The financial management space has been filling up with new terms in recent years: online banks, payment institutions, credit institutions, neobanks, fintech…it can be hard to keep up. As the digital age multiplies our opportunities, the traditional banks have been disrupted by a host of newcomers to the scene.
To help you get to grips with the myriad of services out there, we’d like to start by laying out the differences between credit institutions and payment institutions.
To keep things simple, these are the “traditional banks”. The ones you found on your local High Street before the internet came along.
According to French law, credit institutions are companies whose activity consists of “receiving repayable funds from the public [...] and granting credit” (article L511-1 of the financial monetary code). They are approved by the ACPR (l’Autorité de Contrôle Prudentiel et de Résolution), which comes under the control of the Bank of France.
The scope of activities open to credit institutions is very broad. As well as receiving money from and lending money to the public, they can also offer other banking services. These include:
- foreign currency exchange;
- advice and support in wealth and asset management;
- investing in, underwriting, buying and selling securities and any other financial product;
- making available and managing means of payment.
If these are the old-timers of the banking industry, a proportion of their customers have been turning to the new kids on the block: payment institutions that specialize in business finance management. There is a variety of factors behind this trend, notably:
- the fact that traditional banks offer digital services that are already obsolete, with clumsy, unintuitive interfaces;
- the added fees and tariffs these banks charge to their customers, costs that are sometimes high and opaque.
Essentially, payment institutions specialize in online accounts. They started to appear only recently on the market, in 2010, following the European Union’s Payment Services Directive (DSP1, which was updated in 2016). There are already several dozen payment institutions in France alone, some catering to a professional clientele, others to the general public. All have been given the approval of the ACPR.
These payment institutions do not offer credit, but otherwise deliver the same service as the traditional banks:
- means of payment;
- transfers and direct debits;
- deposit and withdrawal of money from accounts.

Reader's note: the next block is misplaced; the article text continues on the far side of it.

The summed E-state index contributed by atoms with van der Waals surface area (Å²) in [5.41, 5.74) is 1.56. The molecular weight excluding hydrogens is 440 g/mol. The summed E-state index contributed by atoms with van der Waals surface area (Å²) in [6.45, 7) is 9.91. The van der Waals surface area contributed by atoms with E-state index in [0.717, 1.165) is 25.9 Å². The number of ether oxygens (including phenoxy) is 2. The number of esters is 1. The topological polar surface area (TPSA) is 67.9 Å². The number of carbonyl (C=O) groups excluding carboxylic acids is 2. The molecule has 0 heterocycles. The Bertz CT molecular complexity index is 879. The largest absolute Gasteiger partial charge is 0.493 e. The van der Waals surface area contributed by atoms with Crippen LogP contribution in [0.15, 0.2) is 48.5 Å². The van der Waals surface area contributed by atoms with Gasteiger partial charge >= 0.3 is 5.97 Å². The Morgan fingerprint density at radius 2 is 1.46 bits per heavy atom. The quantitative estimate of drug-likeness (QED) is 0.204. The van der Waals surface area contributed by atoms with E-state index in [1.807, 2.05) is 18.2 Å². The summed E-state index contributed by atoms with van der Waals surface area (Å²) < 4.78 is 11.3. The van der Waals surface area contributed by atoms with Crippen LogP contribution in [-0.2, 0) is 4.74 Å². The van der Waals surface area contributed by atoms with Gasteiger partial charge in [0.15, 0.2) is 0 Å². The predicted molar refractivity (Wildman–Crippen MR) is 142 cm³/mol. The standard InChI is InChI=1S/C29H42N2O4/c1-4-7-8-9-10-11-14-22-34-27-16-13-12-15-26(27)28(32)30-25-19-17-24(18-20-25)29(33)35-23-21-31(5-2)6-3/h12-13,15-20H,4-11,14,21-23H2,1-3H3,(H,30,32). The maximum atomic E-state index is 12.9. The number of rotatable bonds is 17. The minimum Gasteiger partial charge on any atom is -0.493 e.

Their popularity is growing, particularly among businesses. This can be put down to the fact that the services they provide are well-suited to the needs of professionals. Their online apps, for example, are developed specifically to simplify or even automate finance management. The online accounts are far more accessible and easier to use on a daily basis, and the fees and tariffs are clear and transparent.
Safe and secure funds
Just as is the case with credit institutions, customers’ funds are protected when placed with a payment institution, thanks to two levels of security.
At the first level, funds deposited in a payment institution are stored in a holding account with a credit institution. If the payment institution goes bankrupt, its customers can still access their money from this holding account.
At the second level of security, if the credit institution administering the holding account goes bankrupt, the customers’ funds are guaranteed. In France, they are guaranteed up to €100,000 by the FGDR (Fonds de Garantie des Dépôts et de Résolution).
What about loans from payment institutions?
While payment institutions may not grant credit directly, they are allowed to offer their customers loans in partnership with credit institutions. Such partnerships are rare, but it is the case for Qonto: it recently joined forces with October, a European lending platform for SMEs, to be able to give small and medium businesses access to loans from independent and institutional lenders.
What about fintech and neobanks?
The terms “fintech”, “online bank” and “neobank” are commonly used in the media.
“Fintech” generally refers to a startup that offers innovative solutions in the banking and finance sector. It’s a generic word that reflects the rapid evolution of the relationship between tech and finance.
In its literal sense, “neobank” means “new bank”. Variations of it include “online bank”, “virtual bank” or “digital bank.” Deployed widely in the media, these terms are all something of a misnomer: payment institutions approved by the ACPR in France receive a payment certification but are not awarded a banking license. They are not, technically speaking, banks. They are payment institutions.
These payment institutions are a catalyst for change in the banking sector. They stand out from traditional banks by bringing innovation to the way business accounts and everyday finance tasks are managed. They might not be able to grant loans directly, but they are forging partnerships with the credit institutions that can.
To put it another way, payment institutions are using innovation to find solutions that allow their customers to take the credit.